Bill and Will's Synth
MOTM 700 Construction
"Dual 2:1 Voltage-Controller Router"


August 2009 -

This is our first 2.0 MOTM project.  We got the SynthTech parts we needed from Paul and ordered the rest from Mouser.

Table of Contents

Here's a table of contents that we hope will make it easier to traverse this page:

Background - presents an explanation and Paul Schrieber's initial description of the Module with a photo

Parts - presents a Bill of Materials for "two-dot-oh" builders and notes about it

Panel - presents the MOTM format panel

Construction Phase 1 - Resistors, Capacitors, IC Sockets, Power Plugs, MTA headers

Construction Phase 2 - Trimmers, Panel connections

Set up / Testing

Use notes


Paul Writes:

"The MOTM-700 is another Synthesis Technology exclusive module! It is a bi-directional, dual SPDT switch that is "toggled" when an input control voltage exceeds a trip-point set by a panel knob. Special circuitry handles routing of audio (cross-fading VCAs) or control voltage (fast, low-offset switches).

"The MOTM-700 has 2 identical sections, so we will discuss how one of them operates. The two are totally independent from each other, and by patchcords can be connected in series or parallel with each other, or to additional MOTM-700 modules.

"Think of a SPDT (single-pole, double-throw) mechanical switch. When the switch is 'up', Signal A is connected to the "Common" terminal (let's call it 'X'). So we say, "A is routed to X". If the switch is 'down', then Signal B is connected to X. There are 2 ways of veiwing the connections: 2 inputs are selected to 1 output, OR 1 input is routed to 2 outputs. The switch doesn't care: it's truly bi-directional.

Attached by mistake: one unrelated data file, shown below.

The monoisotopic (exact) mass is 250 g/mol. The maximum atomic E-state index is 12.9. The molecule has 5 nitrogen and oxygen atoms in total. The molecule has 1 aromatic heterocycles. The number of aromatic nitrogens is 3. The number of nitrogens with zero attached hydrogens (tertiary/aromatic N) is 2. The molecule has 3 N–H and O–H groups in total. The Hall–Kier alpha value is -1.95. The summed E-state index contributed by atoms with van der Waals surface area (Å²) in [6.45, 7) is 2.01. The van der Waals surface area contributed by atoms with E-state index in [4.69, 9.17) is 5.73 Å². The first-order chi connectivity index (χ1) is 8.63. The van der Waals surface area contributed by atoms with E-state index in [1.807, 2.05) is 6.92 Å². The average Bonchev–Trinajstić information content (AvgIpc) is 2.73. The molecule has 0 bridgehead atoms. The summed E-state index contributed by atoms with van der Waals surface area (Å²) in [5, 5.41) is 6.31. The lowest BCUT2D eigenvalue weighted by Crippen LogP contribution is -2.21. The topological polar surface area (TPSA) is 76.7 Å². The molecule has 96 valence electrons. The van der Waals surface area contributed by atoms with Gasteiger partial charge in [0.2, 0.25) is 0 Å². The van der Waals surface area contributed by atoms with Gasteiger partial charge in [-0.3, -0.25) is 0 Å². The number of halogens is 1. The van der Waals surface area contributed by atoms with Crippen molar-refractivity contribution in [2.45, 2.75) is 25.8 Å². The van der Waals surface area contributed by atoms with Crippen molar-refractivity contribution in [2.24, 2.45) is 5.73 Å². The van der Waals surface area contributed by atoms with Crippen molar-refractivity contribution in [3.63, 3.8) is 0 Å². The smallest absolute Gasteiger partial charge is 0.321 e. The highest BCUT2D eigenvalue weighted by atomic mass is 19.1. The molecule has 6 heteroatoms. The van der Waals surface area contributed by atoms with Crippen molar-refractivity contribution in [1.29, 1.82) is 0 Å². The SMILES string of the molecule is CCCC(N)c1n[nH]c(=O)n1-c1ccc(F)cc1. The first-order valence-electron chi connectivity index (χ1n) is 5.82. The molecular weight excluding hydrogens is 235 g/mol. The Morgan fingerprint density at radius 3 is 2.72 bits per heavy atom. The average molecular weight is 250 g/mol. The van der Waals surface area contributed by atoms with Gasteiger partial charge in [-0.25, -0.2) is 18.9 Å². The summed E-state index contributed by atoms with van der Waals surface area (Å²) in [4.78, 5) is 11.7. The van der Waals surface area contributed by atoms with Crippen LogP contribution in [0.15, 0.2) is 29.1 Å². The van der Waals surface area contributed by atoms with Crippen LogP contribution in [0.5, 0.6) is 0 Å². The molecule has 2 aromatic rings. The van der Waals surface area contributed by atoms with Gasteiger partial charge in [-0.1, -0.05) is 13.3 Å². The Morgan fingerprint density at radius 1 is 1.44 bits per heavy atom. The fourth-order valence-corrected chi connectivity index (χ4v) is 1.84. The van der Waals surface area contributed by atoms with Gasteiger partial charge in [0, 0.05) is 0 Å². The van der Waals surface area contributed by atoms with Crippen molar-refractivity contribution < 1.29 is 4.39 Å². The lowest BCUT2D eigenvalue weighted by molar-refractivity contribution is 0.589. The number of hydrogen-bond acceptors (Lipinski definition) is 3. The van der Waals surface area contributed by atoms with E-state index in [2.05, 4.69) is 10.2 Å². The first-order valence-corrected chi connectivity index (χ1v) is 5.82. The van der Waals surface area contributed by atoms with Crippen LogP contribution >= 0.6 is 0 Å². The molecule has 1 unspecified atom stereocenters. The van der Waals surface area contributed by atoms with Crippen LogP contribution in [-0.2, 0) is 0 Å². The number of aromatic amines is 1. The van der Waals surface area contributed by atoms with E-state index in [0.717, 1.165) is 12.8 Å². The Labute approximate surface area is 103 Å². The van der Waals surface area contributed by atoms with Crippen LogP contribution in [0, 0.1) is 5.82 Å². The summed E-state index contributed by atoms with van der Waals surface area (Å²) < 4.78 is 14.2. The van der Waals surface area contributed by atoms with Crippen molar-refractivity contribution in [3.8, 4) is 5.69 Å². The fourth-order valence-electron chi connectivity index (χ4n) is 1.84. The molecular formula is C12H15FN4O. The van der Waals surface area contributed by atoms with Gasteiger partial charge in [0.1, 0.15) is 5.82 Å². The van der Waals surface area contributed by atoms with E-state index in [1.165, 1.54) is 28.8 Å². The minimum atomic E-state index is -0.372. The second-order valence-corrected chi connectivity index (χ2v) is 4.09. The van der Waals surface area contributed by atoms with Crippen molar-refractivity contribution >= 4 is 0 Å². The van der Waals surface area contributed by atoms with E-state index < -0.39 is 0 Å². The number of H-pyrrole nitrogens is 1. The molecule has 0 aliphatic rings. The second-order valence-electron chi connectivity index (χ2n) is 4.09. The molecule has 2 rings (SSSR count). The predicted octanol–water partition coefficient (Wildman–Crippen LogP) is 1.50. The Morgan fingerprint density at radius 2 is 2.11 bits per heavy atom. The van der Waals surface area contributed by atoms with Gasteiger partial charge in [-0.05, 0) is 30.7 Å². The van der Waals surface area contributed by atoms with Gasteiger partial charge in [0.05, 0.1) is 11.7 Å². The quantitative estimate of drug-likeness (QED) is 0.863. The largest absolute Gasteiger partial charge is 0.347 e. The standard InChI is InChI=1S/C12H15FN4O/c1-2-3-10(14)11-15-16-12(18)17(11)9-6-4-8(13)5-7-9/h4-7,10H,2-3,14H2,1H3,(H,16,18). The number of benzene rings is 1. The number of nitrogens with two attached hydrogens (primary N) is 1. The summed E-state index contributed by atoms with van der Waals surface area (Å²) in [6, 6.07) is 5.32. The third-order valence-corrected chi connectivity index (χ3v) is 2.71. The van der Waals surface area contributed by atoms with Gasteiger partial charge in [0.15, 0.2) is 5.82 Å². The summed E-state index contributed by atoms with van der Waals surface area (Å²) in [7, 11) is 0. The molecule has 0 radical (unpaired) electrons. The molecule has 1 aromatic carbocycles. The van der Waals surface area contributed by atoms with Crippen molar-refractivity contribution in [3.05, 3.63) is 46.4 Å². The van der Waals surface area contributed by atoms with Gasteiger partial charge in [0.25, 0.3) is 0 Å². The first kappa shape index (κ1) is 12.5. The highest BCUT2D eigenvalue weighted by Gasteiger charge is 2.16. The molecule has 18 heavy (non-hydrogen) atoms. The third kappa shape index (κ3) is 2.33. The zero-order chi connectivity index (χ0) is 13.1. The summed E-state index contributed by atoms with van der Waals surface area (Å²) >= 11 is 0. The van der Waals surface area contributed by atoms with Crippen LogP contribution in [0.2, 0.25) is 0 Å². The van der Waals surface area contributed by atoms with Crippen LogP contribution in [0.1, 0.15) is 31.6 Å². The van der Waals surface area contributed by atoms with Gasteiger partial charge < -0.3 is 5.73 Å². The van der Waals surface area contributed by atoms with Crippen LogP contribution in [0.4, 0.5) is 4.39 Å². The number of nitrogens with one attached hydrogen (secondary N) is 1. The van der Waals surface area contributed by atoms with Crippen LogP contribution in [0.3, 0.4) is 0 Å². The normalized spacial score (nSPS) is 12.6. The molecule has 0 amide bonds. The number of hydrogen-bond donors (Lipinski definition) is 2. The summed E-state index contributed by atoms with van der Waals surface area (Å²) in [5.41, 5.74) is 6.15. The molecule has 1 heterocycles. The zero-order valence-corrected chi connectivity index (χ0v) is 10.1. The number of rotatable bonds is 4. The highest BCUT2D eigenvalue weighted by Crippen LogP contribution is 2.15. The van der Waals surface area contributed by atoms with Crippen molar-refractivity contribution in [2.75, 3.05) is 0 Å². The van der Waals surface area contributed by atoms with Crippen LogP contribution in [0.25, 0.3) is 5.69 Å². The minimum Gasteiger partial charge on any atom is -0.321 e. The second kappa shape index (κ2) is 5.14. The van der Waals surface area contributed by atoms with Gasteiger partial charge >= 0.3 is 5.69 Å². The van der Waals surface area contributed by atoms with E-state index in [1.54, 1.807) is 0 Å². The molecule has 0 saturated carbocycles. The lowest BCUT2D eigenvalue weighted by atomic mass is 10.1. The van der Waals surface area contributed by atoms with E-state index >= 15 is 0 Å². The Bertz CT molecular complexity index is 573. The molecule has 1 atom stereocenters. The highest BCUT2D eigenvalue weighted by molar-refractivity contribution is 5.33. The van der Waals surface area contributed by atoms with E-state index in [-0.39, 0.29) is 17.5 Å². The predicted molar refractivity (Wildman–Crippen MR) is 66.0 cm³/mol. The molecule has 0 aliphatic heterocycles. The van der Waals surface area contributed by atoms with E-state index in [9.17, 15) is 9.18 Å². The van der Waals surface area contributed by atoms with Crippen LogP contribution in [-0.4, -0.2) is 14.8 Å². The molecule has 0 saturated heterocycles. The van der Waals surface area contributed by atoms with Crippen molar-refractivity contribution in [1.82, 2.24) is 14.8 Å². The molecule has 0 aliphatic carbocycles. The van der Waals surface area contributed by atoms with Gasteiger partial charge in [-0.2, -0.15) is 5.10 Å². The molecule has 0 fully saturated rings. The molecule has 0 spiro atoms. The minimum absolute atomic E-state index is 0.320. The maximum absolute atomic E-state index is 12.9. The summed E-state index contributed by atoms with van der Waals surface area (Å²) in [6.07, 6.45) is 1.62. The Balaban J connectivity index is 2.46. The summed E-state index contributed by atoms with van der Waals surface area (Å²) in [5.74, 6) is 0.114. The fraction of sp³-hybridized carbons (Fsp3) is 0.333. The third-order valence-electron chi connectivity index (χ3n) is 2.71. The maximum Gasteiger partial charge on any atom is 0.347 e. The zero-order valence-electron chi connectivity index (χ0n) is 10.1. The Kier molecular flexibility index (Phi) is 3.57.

"This is exactly how the MOTM-700 works! What makes it useful in any studio is that you control the selection with a control voltage! The MOTM-700 uses a circuit called a comparator that "compares" the input control voltage with another voltage, set by the panel pot SWITCH. The SWITCH control is adjustable from -5V to +5V.

"Operation is easy to remember:

  • If the CV IN voltage is less than the SWITCH setting, then A and X are connected.
  • If the CV IN voltage is greater than the SWITCH setting, then B and X are connected.

"So, what is it good for? The fun part is choosing the source of the CV input. Here are just a few examples:

  • Use a voltage-out footpedal. Pedal up, A routes to X. Pedal down, B routes to X.
  • Use an LFO waveform. A triangle will cause the A and B signals to "ping-pong" to X. Then the SWITCH setting determines the duty-cycle of the routing!
  • Use the S&H output from a MOTM-101. The SWITCH setting becomes a voltage-controlled probability function! The higher you set the voltage, the greater the chance A routes to X.
  • Use the output from your keyboard controller. Instant voltage-controlled splitpoint control!

"A MODE switch selects if audio or control voltages are being routed. In the AUDIO position, a special IC actually switches by a very fast cross-fading between channels. This eliminates "pops" and "clicks". The IC is rated for CD quality switching: better than 90dB SNR with less than 0.002% THD. Shielded RG-174 cables are used for all audio signals.

"If the MODE is voltage, then a high-speed, low resistance CMOS switch is used (NOT the cheesy '4066' types!) This IC is good enough for switching VCO control voltages without adding drift or offsets! It can also switch at audio rates as well! This can result in some very bizarre timbres. Check out the demo files!

"We think that the MOTM-700, once understood, will find 100's of uses in your studio. Not just as another module in the MOTM family, but as a 'stand-alone' accessory for routing just about any signal in your setup."


Will and I have developed a parts-list / bill-of-materials in the form of an XL spreadsheet.